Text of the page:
Friday, May 10, 2013

"It's All About Relationship" (May 12, 2013)

Homily:  Yr C Easter 7, May 12 2013, St. Albans
Readings:  Acts 16:16-34; Ps 97; Rev 22:12-14,16-17,20-21; Jn 17:20-26

"It's All About Relationship"

It was six years ago this month that I got on a plane and traveled to the Seychelles Islands.  I spent three months working there, as an intern, as part of my theological training.  And to get ready for that posting, I took part in a 10 day orientation program the previous January. That program was for people like me who were going overseas to do various types of work for the church.  We all met in Toronto, but the people taking part came from all over North America.  It was a great group of people, with a lot of different backgrounds and interesting stories to tell.

And I remember in particular one man from Texas.  He was tall and slim, and he had the usual Texan accent, greeting us with a “Howdy y’all” when he entered the room.  Now my Texan friend didn’t talk a lot, he was a fairly quiet guy.  But as we were going through the sessions and various exercises, whenever he did speak, he almost always said the same thing:  “It’s all about relationship”.  If we did a Bible study, invariably at some point he would chime in “Well, y’all know, it’s all about relationship.”  If we did a session on how to work in a culture we weren’t familiar with, he’d say, “Well, it’s all about relationship”.  If we were getting training on issues of poverty or justice, same thing.  And y’all know what?  My Texan friend was always right.

And if he’d been sitting here with us today, and he’d heard today’s gospel being read, and if we could ask him what he thought about it, I know that he would say “It’s all about relationship.”  And once more, I’m pretty sure that he’d be right.

The gospel that we just heard is not Jesus preaching or answering questions or giving instructions to his disciples.  The time for all that has passed.  In today’s gospel, Jesus is getting ready to go out into the night one last time on that Thursday evening of the last supper.  And so the final thing he does in the company of his disciples is pray.  The words we just heard read are Jesus prayer.  He prays for his disciples, and in the passage selected for today, he prays also for “all those who will believe in me through the disciples’ word”.  That is to say, the last thing that Jesus does on that evening is pray for us, for you and for me.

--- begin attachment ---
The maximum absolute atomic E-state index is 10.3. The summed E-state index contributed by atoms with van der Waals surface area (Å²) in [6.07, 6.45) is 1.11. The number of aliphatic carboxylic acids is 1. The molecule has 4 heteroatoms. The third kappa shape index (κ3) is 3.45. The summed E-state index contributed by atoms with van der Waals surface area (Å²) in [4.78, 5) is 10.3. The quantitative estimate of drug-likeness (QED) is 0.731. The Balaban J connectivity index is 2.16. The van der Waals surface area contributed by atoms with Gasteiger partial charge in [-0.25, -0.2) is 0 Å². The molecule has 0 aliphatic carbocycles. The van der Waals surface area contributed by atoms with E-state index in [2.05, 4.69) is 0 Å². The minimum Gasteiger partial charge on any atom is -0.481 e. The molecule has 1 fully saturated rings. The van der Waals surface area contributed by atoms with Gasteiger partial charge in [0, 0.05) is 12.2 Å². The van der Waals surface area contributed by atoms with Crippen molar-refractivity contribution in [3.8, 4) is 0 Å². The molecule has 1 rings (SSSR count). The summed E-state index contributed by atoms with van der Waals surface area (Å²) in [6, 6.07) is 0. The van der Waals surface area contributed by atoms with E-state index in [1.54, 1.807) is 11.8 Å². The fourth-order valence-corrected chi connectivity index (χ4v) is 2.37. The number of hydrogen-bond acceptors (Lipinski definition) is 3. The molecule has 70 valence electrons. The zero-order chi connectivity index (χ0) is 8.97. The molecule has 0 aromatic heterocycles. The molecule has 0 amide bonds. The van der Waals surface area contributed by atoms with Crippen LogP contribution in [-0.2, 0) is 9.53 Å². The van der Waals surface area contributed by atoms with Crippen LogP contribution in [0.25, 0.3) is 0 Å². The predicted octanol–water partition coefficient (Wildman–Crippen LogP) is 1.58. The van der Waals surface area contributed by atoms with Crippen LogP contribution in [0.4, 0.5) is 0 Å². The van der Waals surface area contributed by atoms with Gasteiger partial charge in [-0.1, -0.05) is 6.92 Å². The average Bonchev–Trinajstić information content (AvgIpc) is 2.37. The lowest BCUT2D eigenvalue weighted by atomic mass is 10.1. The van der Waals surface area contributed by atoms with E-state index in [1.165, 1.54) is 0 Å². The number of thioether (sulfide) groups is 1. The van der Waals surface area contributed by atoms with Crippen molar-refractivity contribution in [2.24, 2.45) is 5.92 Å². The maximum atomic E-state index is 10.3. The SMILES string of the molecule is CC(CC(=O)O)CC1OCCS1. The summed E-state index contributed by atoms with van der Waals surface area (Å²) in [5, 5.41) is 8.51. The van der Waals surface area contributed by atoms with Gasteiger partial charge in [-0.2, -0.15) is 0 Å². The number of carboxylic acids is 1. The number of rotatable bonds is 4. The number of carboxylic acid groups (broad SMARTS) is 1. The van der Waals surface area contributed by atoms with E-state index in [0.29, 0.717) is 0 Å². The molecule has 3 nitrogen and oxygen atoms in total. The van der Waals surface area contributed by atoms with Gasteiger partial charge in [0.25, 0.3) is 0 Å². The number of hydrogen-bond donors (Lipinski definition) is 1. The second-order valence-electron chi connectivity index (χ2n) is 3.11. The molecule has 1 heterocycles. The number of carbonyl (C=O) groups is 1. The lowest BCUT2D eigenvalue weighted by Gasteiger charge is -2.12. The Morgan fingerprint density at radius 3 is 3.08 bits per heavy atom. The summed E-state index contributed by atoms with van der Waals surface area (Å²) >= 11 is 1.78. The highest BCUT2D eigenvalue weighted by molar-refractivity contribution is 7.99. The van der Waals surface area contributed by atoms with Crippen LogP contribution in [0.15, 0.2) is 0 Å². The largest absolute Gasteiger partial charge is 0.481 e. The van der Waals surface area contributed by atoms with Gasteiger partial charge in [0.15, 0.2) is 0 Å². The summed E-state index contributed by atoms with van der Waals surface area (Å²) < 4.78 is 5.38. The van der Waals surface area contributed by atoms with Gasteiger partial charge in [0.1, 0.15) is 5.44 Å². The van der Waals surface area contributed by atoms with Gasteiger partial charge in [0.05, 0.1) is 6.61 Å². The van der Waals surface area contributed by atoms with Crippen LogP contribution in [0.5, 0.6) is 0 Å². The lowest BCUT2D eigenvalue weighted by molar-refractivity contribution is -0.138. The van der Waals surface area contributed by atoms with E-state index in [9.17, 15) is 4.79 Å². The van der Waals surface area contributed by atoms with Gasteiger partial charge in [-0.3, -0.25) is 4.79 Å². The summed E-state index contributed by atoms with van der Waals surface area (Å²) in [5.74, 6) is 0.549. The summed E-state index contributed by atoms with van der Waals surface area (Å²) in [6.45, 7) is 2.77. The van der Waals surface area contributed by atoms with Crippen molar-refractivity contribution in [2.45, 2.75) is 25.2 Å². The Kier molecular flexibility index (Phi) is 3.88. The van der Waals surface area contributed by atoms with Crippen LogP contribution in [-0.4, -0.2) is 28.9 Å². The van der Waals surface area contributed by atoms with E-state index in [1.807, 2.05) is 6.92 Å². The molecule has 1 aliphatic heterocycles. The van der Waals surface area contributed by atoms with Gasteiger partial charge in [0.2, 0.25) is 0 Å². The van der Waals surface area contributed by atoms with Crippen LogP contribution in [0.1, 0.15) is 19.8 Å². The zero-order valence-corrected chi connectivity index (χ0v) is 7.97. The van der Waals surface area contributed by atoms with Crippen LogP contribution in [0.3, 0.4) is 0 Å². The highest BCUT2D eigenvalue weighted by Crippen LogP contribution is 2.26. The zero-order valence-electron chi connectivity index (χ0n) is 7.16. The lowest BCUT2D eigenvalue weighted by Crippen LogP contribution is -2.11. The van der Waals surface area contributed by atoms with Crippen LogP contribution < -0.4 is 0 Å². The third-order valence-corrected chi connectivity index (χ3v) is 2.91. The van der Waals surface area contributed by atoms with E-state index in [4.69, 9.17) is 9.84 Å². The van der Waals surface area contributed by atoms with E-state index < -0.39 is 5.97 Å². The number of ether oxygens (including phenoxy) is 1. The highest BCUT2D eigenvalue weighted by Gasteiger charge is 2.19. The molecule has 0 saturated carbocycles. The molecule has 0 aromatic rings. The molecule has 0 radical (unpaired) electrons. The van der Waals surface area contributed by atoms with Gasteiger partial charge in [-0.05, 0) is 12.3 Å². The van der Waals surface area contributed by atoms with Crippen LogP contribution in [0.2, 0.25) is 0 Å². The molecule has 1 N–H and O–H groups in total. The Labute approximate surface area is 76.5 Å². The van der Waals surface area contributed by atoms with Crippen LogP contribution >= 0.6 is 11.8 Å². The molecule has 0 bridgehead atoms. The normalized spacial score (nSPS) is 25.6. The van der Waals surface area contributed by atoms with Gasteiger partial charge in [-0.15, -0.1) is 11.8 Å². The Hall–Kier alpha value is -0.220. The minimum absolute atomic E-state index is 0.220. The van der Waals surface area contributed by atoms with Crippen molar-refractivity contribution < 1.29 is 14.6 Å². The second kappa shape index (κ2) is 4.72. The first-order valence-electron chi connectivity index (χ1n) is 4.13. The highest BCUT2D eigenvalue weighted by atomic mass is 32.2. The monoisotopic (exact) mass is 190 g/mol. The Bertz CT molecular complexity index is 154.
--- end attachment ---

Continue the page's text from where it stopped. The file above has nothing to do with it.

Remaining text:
That in itself is pretty awesome if you think about it.  And so the first thing I want you to try to do this morning is to hear today’s gospel not as a teaching or as a story, but as a prayer.  This is Jesus praying for you. 

Have you ever had someone pray for you?  What’s it feel like?  How would you feel if the person sitting next to you this morning turned to you, and said I’d like to pray for you, and began to pray out loud? 
You might feel grateful or appreciative.  You might be apprehensive, wondering what your neighbour would say.  You might feel a bit embarrassed or awkward.  You probably would feel a mix of all of these things.  And that’s, at least in part, because prayer is an intimate experience.

And so in this intimate moment, this final moment, with Jesus on the brink of his impending death, what is it that he prays for, what is it that he asks the Father for on our behalf?

Is it that we will believe the right things, that we will take to heart the things that he has taught us about God?    No, that’s not what Jesus asks.

Is it that we will behave the right way, doing the right things, acting in the way that he has shown and instructed?   No.

No, Jesus final prayer to the Father on our behalf is that we may be one, as the Father is in the Son and the Son is in the Father.  He prays that we may be drawn into the same relationship of mutual love that he has with the Father, so that we may know that we are loved by the Father even as the Son is loved by the Father.

As my Texan friend would say, “it’s all about relationship”.  The reason Jesus was sent to this earth was to draw us into relationship with God and with each other.